Thursday, November 26, 2009

More Atlantic Yards

Our intrepid co-editor Matt Festa posted a great summary on November 24, 2009, about the recent win for builders in the New York City takings controversy over the Atlantic Yards project in Brooklyn.  Atlantic Yards, as envisioned, will comprise twenty-two acres, including eight acres of public open space, an 18,000-seat arena, residential buildings, office towers, retail, and a signature tower--"Miss Brooklyn"--by architect Frank Gehry.  Click here to read the Wall Street Journal's take:  Suzanne Sataline, Matthew Futterman, & Chistina S.N. Lewis, "Builders Net Win in N.Y. Case:  Court Says State Can Claim Land for Brooklyn Project; Game is Back On for NBA Arena" (Nov. 25, 2009).

One line in the article was striking to me:  "The decision is a blow to private-property owners who have argued that they are defenseless in protecting their ownership rights once a government deems their land necessary for eminent domain, or the 'public good.'"  Holding aside the merits of the Atlantic Yards project and Kelo, the decision is not so much a blow to private-property rights, but a harsh reminder that property is a system of rights, duties, and relationships amongst people with respect to things, tangible or intangible, as endorsed by the state.  In other words, our property rights exist only to the extent the government will guarantee them.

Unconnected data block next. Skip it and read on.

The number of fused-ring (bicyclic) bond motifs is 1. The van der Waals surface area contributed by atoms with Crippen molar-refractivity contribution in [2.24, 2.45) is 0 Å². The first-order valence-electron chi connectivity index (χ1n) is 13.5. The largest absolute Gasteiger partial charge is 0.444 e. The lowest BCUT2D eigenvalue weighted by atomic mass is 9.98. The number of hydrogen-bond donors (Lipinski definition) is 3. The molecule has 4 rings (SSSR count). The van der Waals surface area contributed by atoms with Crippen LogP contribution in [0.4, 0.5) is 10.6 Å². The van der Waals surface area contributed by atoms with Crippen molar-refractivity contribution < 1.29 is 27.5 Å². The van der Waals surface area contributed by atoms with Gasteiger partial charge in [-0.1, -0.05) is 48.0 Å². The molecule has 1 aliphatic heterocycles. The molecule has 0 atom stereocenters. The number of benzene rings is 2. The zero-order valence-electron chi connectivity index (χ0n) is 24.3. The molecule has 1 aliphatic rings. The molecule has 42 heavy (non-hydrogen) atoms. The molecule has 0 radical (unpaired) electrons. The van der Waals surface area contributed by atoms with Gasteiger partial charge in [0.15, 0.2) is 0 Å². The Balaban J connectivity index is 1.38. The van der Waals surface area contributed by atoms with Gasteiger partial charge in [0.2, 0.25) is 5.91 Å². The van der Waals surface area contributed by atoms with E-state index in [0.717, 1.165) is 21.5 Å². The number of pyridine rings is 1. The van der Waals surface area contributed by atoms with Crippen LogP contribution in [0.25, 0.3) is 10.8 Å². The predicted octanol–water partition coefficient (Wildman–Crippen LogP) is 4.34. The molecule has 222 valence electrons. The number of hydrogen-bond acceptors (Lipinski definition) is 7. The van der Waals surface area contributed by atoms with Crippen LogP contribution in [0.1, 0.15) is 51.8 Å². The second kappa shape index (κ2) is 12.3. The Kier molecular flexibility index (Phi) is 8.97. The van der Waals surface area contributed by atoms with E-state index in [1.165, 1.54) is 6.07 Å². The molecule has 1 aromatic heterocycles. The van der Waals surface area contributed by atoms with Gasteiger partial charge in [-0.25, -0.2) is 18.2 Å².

Will Cook, Charleston School of Law

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Of course rights exist only to the extent they are reliably enforced. But our government is tripartite, with the judicial branch holding the other two branches to obedience to "the law," particularly to provisions of the constitution. That's what the checks and balances doctrine is all about. But if the courts are to act as a rubber stamp for the other two branches, judges should at least stop nattering about "judicial independence." The rest of us should then start talking more about the other I-word: judicial impartiality.

Posted by: Gideon Kanner | Nov 26, 2009 11:09:51 PM